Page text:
https://doi.org/10.1371/journal.pone.0233206.t006

Whole blood and plasma taurine reference intervals

Whole blood and plasma taurine reference ranges were generated using the TD diet group which included 43 dogs with normal echocardiographic examinations. For whole blood the robust methodology with 90% bootstrap confidence intervals resulted in a reference interval of 213 to 377 nmol/mL (90% CI lower limit 198 to 230 and upper limit 355 to 396) (Fig 6). For plasma taurine concentration the nonparametric percentile method resulted in a reference interval of 63 to 194 nmol/mL (Fig 7).

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Fig 6. Illustration of the reference interval for whole-blood taurine concentration (nmol/mL).

https://doi.org/10.1371/journal.pone.0233206.g006

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Fig 7. Illustration of the reference interval for plasma taurine concentration (nmol/mL).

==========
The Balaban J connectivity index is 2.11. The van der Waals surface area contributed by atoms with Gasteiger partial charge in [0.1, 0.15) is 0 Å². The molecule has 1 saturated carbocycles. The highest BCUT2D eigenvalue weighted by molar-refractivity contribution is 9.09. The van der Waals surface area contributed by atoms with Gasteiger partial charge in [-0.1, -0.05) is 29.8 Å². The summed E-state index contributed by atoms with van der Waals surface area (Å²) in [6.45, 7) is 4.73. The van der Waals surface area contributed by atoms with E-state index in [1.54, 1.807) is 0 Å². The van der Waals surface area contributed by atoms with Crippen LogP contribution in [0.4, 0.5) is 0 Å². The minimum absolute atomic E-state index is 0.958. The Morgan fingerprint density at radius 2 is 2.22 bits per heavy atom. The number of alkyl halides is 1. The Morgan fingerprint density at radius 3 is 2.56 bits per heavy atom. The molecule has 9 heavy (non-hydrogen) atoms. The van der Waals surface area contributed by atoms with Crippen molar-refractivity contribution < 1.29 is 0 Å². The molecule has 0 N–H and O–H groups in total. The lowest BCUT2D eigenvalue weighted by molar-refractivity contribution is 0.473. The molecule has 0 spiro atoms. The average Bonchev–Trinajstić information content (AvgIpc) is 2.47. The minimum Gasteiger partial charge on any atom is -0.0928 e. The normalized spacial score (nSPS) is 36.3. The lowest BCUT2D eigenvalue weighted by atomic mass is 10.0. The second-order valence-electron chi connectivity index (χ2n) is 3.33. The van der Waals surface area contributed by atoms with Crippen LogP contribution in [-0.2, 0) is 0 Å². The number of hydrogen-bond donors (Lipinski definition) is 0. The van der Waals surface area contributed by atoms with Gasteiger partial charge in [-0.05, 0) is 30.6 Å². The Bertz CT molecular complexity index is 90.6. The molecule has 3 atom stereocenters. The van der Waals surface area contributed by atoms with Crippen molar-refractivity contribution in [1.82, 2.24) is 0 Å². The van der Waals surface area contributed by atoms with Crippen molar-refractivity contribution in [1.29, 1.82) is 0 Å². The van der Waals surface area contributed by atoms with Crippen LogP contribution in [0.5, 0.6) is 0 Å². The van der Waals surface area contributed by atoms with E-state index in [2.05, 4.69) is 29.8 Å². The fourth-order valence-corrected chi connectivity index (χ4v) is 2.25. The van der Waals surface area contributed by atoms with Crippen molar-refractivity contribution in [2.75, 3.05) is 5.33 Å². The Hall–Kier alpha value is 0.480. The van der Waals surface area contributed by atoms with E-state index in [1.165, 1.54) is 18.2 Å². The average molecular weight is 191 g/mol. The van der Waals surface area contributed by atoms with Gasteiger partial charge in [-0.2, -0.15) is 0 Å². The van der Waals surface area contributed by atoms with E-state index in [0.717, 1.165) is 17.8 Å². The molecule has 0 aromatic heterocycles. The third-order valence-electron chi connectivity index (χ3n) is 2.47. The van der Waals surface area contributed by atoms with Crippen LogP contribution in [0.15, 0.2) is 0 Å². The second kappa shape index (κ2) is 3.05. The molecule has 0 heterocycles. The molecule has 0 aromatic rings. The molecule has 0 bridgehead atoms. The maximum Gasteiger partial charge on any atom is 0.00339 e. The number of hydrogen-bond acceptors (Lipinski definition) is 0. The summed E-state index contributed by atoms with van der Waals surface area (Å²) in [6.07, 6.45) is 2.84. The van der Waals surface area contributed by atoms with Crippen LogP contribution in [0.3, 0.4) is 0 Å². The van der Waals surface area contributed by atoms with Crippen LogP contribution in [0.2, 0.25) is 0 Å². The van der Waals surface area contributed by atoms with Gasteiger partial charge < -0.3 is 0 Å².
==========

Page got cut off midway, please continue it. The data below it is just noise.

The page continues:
https://doi.org/10.1371/journal.pone.0233206.g007

Discussion

Although the dietary link between low taurine concentration and dilated cardiomyopathy has been described and understood for many years, a recent FDA alert identified an emerging nutritionally-mediated cardiomyopathy in dogs [31,32]. Of the dogs reported by the FDA, the golden retriever is the most over-represented [32]. Additionally, a clinical case series of golden retrievers with nutritionally-mediated dilated cardiomyopathy was published that confirmed the dietary features that the FDA noted to be most frequently observed in affected dogs [29]. Until now, an association between grain free diets containing legumes had not been identified as previous reports lacked the necessary control group or were retrospective in nature [28,29].